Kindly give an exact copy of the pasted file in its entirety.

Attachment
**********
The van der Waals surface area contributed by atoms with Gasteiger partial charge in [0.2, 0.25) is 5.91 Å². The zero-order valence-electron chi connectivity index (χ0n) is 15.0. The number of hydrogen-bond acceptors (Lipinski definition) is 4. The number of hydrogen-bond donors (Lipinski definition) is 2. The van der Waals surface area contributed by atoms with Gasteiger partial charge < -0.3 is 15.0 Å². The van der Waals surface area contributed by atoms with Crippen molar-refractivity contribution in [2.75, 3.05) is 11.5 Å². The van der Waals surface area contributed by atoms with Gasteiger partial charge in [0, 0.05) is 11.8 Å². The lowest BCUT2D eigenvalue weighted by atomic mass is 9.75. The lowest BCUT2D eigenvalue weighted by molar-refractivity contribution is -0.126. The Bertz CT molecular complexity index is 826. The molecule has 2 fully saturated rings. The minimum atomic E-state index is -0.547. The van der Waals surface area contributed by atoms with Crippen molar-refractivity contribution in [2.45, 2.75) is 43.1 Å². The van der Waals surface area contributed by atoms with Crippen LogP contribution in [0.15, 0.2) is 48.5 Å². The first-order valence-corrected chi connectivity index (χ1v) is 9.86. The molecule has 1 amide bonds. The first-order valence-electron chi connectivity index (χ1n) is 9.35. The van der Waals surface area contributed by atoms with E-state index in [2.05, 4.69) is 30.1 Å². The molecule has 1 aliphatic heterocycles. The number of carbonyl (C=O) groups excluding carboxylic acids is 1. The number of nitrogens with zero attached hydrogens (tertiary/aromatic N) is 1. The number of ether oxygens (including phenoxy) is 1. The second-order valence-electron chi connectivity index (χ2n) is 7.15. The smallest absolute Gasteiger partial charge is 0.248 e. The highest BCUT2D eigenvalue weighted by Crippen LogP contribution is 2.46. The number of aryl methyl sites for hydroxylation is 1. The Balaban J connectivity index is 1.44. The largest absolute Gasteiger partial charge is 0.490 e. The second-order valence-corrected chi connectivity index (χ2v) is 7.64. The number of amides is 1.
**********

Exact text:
The van der Waals surface area contributed by atoms with Gasteiger partial charge in [0.2, 0.25) is 5.91 Å². The zero-order valence-electron chi connectivity index (χ0n) is 15.0. The number of hydrogen-bond acceptors (Lipinski definition) is 4. The number of hydrogen-bond donors (Lipinski definition) is 2. The van der Waals surface area contributed by atoms with Gasteiger partial charge < -0.3 is 15.0 Å². The van der Waals surface area contributed by atoms with Crippen molar-refractivity contribution in [2.75, 3.05) is 11.5 Å². The van der Waals surface area contributed by atoms with Gasteiger partial charge in [0, 0.05) is 11.8 Å². The lowest BCUT2D eigenvalue weighted by atomic mass is 9.75. The lowest BCUT2D eigenvalue weighted by molar-refractivity contribution is -0.126. The Bertz CT molecular complexity index is 826. The molecule has 2 fully saturated rings. The minimum atomic E-state index is -0.547. The van der Waals surface area contributed by atoms with Crippen molar-refractivity contribution in [2.45, 2.75) is 43.1 Å². The van der Waals surface area contributed by atoms with Crippen LogP contribution in [0.15, 0.2) is 48.5 Å². The first-order valence-corrected chi connectivity index (χ1v) is 9.86. The molecule has 1 amide bonds. The first-order valence-electron chi connectivity index (χ1n) is 9.35. The van der Waals surface area contributed by atoms with E-state index in [2.05, 4.69) is 30.1 Å². The molecule has 1 aliphatic heterocycles. The number of carbonyl (C=O) groups excluding carboxylic acids is 1. The number of nitrogens with zero attached hydrogens (tertiary/aromatic N) is 1. The number of ether oxygens (including phenoxy) is 1. The second-order valence-electron chi connectivity index (χ2n) is 7.15. The smallest absolute Gasteiger partial charge is 0.248 e. The highest BCUT2D eigenvalue weighted by Crippen LogP contribution is 2.46. The number of aryl methyl sites for hydroxylation is 1. The Balaban J connectivity index is 1.44. The largest absolute Gasteiger partial charge is 0.490 e. The second-order valence-corrected chi connectivity index (χ2v) is 7.64. The number of amides is 1.